Part of this process also involves changing the nameservers from Bitfolks old servers to their new ones.  My registrar currently has the old ones, would it make sense add the three new ones to my zone file, then have my registrar update to the new ones, and then remove the old ones?  I'm hoping to avoid as much downtime as possible, and there's a lag between requesting the change from my registrar and the change actually being made.

Andy Smith wrote:
Hi Michael,

On Mon, Jul 26, 2010 at 04:42:58PM -0400, Michael Corliss wrote:
I understand that rsyncing is being discouraged in favor of
setting up a DNS server of my  own.
In case anyone was not aware of this, here's why:

When people whose zone files are being rsynced edit their files,
they are supposed to run named-checkzone on them to check that their
zone file is syntactically valid. I don't think very many people do
this, because I frequently end up with a zone file that my
nameserver can't parse.  The errors are then only visible to me, so
I have to open a ticket and get people to fix them.

Having the customer run their own nameserver is a much better
solution because they get to immediately see syntax any errors they
might introduce and do not need a back-and-forth with support to
sort them out.

At the time the rsynced zone files solution was in place, the
smallest BitFolk VPS had 120MiB RAM, and it was a reasonable
complaint that running an authoritative DNS server on such a small
VPS was a burden.

For a long time now, 240MiB RAM has been the smallest available in a
BitFolk VPS, and it's really perfectly feasible to run your own
authoritative name server in that. Whether you choose to expose your
own name server to the Internet or only to BitFolk's authoritative
servers is up to you.

So, while I've left all existing rsynced zone files in place, I have
not accepted new ones in that way for a long time. I'm also not keen
to update existing rsync configurations when people migrate to new
VPSes, hence Michael's email.

I'm under the impression that setting up a DNS server will  
similarly carry the information in the zone file to Bitfolks servers, but 
I'm unfamiliar with how this process works.
How it works:

When a name server loads a zone, the serial number at the top of the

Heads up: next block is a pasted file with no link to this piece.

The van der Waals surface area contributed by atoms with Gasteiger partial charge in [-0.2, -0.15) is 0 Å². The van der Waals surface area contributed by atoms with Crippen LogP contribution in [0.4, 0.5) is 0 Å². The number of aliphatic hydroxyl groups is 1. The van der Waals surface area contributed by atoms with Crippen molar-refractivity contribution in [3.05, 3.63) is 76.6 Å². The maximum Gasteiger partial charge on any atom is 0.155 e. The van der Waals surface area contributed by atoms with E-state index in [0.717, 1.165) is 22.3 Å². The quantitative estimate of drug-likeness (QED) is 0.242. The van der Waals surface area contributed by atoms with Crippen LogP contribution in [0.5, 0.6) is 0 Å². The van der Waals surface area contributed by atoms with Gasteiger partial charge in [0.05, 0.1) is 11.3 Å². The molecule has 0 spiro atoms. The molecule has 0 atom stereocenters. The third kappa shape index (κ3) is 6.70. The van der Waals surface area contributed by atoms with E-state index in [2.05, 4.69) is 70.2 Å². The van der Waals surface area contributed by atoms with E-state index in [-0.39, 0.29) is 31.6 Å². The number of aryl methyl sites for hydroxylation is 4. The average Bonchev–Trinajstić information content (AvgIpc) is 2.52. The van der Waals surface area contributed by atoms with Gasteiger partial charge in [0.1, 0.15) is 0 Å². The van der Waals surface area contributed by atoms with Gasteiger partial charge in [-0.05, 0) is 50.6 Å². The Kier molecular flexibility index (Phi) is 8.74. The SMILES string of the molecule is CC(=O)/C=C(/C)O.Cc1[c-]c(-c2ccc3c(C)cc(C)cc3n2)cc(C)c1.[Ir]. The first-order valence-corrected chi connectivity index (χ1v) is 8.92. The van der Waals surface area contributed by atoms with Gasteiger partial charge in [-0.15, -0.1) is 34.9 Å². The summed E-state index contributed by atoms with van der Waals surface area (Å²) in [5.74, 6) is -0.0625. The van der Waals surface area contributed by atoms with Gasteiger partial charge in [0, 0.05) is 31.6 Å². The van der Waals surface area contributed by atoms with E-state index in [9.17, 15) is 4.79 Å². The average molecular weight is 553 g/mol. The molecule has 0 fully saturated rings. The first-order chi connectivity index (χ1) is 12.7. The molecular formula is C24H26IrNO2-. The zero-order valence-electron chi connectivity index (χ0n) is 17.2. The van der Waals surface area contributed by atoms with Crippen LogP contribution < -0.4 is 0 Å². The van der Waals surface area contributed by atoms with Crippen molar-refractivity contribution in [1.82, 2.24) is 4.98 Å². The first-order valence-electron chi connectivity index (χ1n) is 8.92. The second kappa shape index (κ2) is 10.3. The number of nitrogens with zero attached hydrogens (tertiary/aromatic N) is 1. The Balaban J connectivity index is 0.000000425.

zone is checked. If the new serial is larger than the old one (or if
the zone is completely new), the name server sends out a DNS NOTIFY
packet to each of the hosts listed as NS records in the zone file.

On receipt of a NOTIFY, these hosts then attempt to make a connect
the source of the NOTIFY and check if they need to transfer the zone
content. This is known as AXFR.

I've look at the Ubuntu  documentation for bind9, but I'm not sure
if I need a caching server, a  DNS primary, or a DNS secondary.
The names "primary" and "secondary" can be confusing. There's
basically two kinds of name server:

- a caching resolver, sometimes just called a resolver, or a cache;

- an authoritative server, sometimes abbreviated to "auth server".

"primary" and "secondary" are names for authoritative DNS servers
that perform certain roles.

The usual distinction is that a "primary" server gets its zone
content directly from the admin, perhaps in the form of a zone file.
There is only one "primary" server.

"secondary" servers get their zone content from elsewhere, usually
the primary, but really it could be any other authoritative server
i.e. other "secondary" servers!

>From the point of view of the DNS client, all authoritative servers
are as good as each other.

You need to set up an authoritative name server; it's going to be
authoritative for the zone(s) you load into it. For bind9, this is
really just a particular configuration. Probably the default one.
bind9 can act as either authoritative or caching resolver (or both
at once, but that's not a recommended configuration).

Can anyone who's done this give me some pointers?
1. Install a name server (bind9 is a good choice if you are
   unfamiliar with name servers, because it's the most popular, and
   your zone file is already in bind format).

2. Load your existing zone file into it. It shouldn't require any
   modification except to increment the serial number at the top.

3. Query your name server to check that it has the records in it
   that you expect.

4. Configure your name server to allow AXFR from BitFolk's servers.
   Here's the list of servers:


   Resolve those names to IPs to put into your config.

5. Contact to ask for secondary DNS to be set
   up. Please specify the domain name and your VPS account name.


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